Nye’s debut novel is an epic fantasy in flux—or Flux, rather—as a dark magic called the Wane Flux threatens a kingdom, a dynasty and the happiness and well-being of a family of farmers that is, unsurprisingly, more than they appear.
Slone, together with his brothers Reeve, Erol and Tavon, was raised on a farm in the kingdom of Argille. When their parents are brutally murdered before their eyes and Tavon abducted by the killers, the remaining three brothers set off on a quest for justice. Years pass, and the three brothers find no justice but instead run afoul of the cruel Queen Imogene, find work as sell-swords, and eventually, Sloane and Reeve join the legendary Fidelis Order of Knights. The Order consists of individuals skilled in both arms and the powers of the Flux—magic used for good. As Fidelis knights, the brothers, together with Princess Aila, must defend the realm from Wane Flux (an evil type of Flux) and the servants of the dark god Searzig. In so doing, they just might discover who killed their parents and why, as well as the ultimate fate of their lost brother. The relationships among the brothers form the true heart of the narrative; even the inevitable romantic subplot affects the fraternal relationships. Further, while Slone takes the lead, all of the brothers, to an extent, share in traits and events that would normally be reserved for a single “chosen one” figure in an epic fantasy of this type, adding a nice twist to this otherwise standard example of the genre. The magic system, however, is fairly typical. It uses some clunky terminology and has an unfortunate tendency to rob characters of what might otherwise be very interesting choices and motivations. One hopes future books address this weak point or reveal a previously unknown means of overcoming it.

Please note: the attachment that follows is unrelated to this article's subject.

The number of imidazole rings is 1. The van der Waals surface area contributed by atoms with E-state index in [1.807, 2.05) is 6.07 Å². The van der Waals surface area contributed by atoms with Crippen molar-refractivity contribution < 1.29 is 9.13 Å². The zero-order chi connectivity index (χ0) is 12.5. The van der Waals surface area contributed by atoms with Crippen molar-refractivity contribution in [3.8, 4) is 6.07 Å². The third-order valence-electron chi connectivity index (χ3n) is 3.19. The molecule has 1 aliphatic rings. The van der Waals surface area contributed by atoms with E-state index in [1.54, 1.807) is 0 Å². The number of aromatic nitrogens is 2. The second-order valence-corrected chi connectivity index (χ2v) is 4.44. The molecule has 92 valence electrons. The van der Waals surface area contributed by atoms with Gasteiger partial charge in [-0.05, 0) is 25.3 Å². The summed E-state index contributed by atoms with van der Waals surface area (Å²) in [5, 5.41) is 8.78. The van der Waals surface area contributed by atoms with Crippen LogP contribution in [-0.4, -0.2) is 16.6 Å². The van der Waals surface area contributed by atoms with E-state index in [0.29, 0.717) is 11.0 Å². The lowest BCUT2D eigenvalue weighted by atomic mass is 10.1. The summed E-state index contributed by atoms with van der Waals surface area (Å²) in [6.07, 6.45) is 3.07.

A solid epic fantasy that, while occasionally entertaining, still needs a little more spark.